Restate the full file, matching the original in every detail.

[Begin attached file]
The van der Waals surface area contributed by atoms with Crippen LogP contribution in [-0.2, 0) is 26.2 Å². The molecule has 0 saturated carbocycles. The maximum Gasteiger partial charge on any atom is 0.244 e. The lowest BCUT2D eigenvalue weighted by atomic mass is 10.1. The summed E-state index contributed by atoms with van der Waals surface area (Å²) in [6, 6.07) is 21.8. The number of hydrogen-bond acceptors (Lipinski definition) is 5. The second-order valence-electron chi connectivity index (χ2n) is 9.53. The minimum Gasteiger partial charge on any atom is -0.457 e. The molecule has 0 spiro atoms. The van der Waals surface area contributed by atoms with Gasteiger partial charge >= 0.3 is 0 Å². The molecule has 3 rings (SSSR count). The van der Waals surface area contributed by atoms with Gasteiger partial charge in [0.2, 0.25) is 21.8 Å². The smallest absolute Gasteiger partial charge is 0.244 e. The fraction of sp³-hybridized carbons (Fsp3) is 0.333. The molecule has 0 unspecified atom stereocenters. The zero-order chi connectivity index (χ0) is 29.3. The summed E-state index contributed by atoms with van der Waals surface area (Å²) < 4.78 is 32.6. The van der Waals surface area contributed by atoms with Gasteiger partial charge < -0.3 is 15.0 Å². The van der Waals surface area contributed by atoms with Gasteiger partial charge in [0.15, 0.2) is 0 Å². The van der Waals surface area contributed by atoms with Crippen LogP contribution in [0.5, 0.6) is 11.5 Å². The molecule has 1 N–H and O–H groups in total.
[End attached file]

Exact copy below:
The van der Waals surface area contributed by atoms with Crippen LogP contribution in [-0.2, 0) is 26.2 Å². The molecule has 0 saturated carbocycles. The maximum Gasteiger partial charge on any atom is 0.244 e. The lowest BCUT2D eigenvalue weighted by atomic mass is 10.1. The summed E-state index contributed by atoms with van der Waals surface area (Å²) in [6, 6.07) is 21.8. The number of hydrogen-bond acceptors (Lipinski definition) is 5. The second-order valence-electron chi connectivity index (χ2n) is 9.53. The minimum Gasteiger partial charge on any atom is -0.457 e. The molecule has 0 spiro atoms. The van der Waals surface area contributed by atoms with Gasteiger partial charge >= 0.3 is 0 Å². The molecule has 3 rings (SSSR count). The van der Waals surface area contributed by atoms with Gasteiger partial charge in [0.2, 0.25) is 21.8 Å². The smallest absolute Gasteiger partial charge is 0.244 e. The fraction of sp³-hybridized carbons (Fsp3) is 0.333. The molecule has 0 unspecified atom stereocenters. The zero-order chi connectivity index (χ0) is 29.3. The summed E-state index contributed by atoms with van der Waals surface area (Å²) < 4.78 is 32.6. The van der Waals surface area contributed by atoms with Gasteiger partial charge < -0.3 is 15.0 Å². The van der Waals surface area contributed by atoms with Gasteiger partial charge in [0.15, 0.2) is 0 Å². The van der Waals surface area contributed by atoms with Crippen LogP contribution in [0.5, 0.6) is 11.5 Å². The molecule has 1 N–H and O–H groups in total.